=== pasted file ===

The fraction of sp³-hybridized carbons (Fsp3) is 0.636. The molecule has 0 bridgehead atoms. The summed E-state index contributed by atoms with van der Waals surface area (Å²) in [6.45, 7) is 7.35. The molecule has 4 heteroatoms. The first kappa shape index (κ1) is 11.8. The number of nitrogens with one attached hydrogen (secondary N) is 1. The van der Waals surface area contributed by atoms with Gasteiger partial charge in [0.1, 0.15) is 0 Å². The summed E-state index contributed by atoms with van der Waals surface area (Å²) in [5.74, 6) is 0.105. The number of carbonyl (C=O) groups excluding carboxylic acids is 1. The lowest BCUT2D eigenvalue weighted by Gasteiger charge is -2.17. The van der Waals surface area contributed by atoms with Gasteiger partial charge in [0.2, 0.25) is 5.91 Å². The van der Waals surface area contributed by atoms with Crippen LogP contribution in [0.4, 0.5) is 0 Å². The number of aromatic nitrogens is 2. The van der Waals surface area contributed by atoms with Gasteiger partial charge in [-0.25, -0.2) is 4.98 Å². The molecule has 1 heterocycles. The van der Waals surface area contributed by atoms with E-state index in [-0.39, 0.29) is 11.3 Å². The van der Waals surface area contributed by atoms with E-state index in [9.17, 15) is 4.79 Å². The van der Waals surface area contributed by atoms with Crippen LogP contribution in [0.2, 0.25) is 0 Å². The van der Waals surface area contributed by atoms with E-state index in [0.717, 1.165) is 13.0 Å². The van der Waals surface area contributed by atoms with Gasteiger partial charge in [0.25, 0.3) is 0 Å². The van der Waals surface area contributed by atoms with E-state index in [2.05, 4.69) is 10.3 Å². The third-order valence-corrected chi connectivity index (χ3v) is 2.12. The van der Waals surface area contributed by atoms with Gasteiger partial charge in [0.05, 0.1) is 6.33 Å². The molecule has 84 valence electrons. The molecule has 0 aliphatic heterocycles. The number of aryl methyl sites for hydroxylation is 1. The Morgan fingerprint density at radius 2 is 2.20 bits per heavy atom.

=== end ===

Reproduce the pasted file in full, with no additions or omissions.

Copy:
The fraction of sp³-hybridized carbons (Fsp3) is 0.636. The molecule has 0 bridgehead atoms. The summed E-state index contributed by atoms with van der Waals surface area (Å²) in [6.45, 7) is 7.35. The molecule has 4 heteroatoms. The first kappa shape index (κ1) is 11.8. The number of nitrogens with one attached hydrogen (secondary N) is 1. The van der Waals surface area contributed by atoms with Gasteiger partial charge in [0.1, 0.15) is 0 Å². The summed E-state index contributed by atoms with van der Waals surface area (Å²) in [5.74, 6) is 0.105. The number of carbonyl (C=O) groups excluding carboxylic acids is 1. The lowest BCUT2D eigenvalue weighted by Gasteiger charge is -2.17. The van der Waals surface area contributed by atoms with Gasteiger partial charge in [0.2, 0.25) is 5.91 Å². The van der Waals surface area contributed by atoms with Crippen LogP contribution in [0.4, 0.5) is 0 Å². The number of aromatic nitrogens is 2. The van der Waals surface area contributed by atoms with Gasteiger partial charge in [-0.25, -0.2) is 4.98 Å². The molecule has 1 heterocycles. The van der Waals surface area contributed by atoms with E-state index in [-0.39, 0.29) is 11.3 Å². The van der Waals surface area contributed by atoms with E-state index in [9.17, 15) is 4.79 Å². The van der Waals surface area contributed by atoms with Crippen LogP contribution in [0.2, 0.25) is 0 Å². The van der Waals surface area contributed by atoms with E-state index in [0.717, 1.165) is 13.0 Å². The van der Waals surface area contributed by atoms with Gasteiger partial charge in [0.25, 0.3) is 0 Å². The van der Waals surface area contributed by atoms with E-state index in [2.05, 4.69) is 10.3 Å². The third-order valence-corrected chi connectivity index (χ3v) is 2.12. The van der Waals surface area contributed by atoms with Gasteiger partial charge in [0.05, 0.1) is 6.33 Å². The molecule has 84 valence electrons. The molecule has 0 aliphatic heterocycles. The number of aryl methyl sites for hydroxylation is 1. The Morgan fingerprint density at radius 2 is 2.20 bits per heavy atom.